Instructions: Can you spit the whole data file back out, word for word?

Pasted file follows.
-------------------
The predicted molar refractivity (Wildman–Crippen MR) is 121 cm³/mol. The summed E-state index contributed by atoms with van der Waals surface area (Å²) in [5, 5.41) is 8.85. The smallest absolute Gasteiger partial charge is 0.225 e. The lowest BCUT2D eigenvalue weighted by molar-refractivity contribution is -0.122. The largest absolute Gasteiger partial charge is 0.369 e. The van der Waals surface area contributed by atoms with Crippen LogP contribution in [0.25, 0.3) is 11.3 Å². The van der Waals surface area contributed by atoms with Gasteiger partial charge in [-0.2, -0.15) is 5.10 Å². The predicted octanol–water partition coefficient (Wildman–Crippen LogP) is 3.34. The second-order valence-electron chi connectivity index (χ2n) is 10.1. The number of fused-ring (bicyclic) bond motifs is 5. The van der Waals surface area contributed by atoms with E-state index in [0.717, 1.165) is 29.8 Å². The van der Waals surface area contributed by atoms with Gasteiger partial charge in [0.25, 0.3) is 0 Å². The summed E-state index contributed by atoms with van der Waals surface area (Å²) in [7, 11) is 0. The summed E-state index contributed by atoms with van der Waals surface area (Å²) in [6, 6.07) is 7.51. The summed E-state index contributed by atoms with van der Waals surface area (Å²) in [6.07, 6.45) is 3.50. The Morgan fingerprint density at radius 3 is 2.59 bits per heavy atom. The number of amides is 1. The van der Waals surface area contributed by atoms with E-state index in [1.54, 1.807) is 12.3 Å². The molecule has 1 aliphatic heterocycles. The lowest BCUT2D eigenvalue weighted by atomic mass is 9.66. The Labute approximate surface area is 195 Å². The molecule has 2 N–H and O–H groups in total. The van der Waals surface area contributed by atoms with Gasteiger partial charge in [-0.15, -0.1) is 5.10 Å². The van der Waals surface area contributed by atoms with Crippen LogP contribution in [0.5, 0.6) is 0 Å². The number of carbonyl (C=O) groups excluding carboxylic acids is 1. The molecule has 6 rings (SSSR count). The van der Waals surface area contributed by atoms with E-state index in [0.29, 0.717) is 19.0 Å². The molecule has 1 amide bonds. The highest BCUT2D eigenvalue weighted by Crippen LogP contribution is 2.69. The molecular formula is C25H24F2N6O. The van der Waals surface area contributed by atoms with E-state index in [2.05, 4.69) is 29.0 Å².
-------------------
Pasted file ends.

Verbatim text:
The predicted molar refractivity (Wildman–Crippen MR) is 121 cm³/mol. The summed E-state index contributed by atoms with van der Waals surface area (Å²) in [5, 5.41) is 8.85. The smallest absolute Gasteiger partial charge is 0.225 e. The lowest BCUT2D eigenvalue weighted by molar-refractivity contribution is -0.122. The largest absolute Gasteiger partial charge is 0.369 e. The van der Waals surface area contributed by atoms with Crippen LogP contribution in [0.25, 0.3) is 11.3 Å². The van der Waals surface area contributed by atoms with Gasteiger partial charge in [-0.2, -0.15) is 5.10 Å². The predicted octanol–water partition coefficient (Wildman–Crippen LogP) is 3.34. The second-order valence-electron chi connectivity index (χ2n) is 10.1. The number of fused-ring (bicyclic) bond motifs is 5. The van der Waals surface area contributed by atoms with E-state index in [0.717, 1.165) is 29.8 Å². The van der Waals surface area contributed by atoms with Gasteiger partial charge in [0.25, 0.3) is 0 Å². The summed E-state index contributed by atoms with van der Waals surface area (Å²) in [7, 11) is 0. The summed E-state index contributed by atoms with van der Waals surface area (Å²) in [6, 6.07) is 7.51. The summed E-state index contributed by atoms with van der Waals surface area (Å²) in [6.07, 6.45) is 3.50. The Morgan fingerprint density at radius 3 is 2.59 bits per heavy atom. The number of amides is 1. The van der Waals surface area contributed by atoms with E-state index in [1.54, 1.807) is 12.3 Å². The molecule has 1 aliphatic heterocycles. The lowest BCUT2D eigenvalue weighted by atomic mass is 9.66. The Labute approximate surface area is 195 Å². The molecule has 2 N–H and O–H groups in total. The van der Waals surface area contributed by atoms with Gasteiger partial charge in [-0.15, -0.1) is 5.10 Å². The van der Waals surface area contributed by atoms with Crippen LogP contribution in [0.5, 0.6) is 0 Å². The number of carbonyl (C=O) groups excluding carboxylic acids is 1. The molecule has 6 rings (SSSR count). The van der Waals surface area contributed by atoms with E-state index in [0.29, 0.717) is 19.0 Å². The molecule has 1 amide bonds. The highest BCUT2D eigenvalue weighted by Crippen LogP contribution is 2.69. The molecular formula is C25H24F2N6O. The van der Waals surface area contributed by atoms with E-state index in [2.05, 4.69) is 29.0 Å².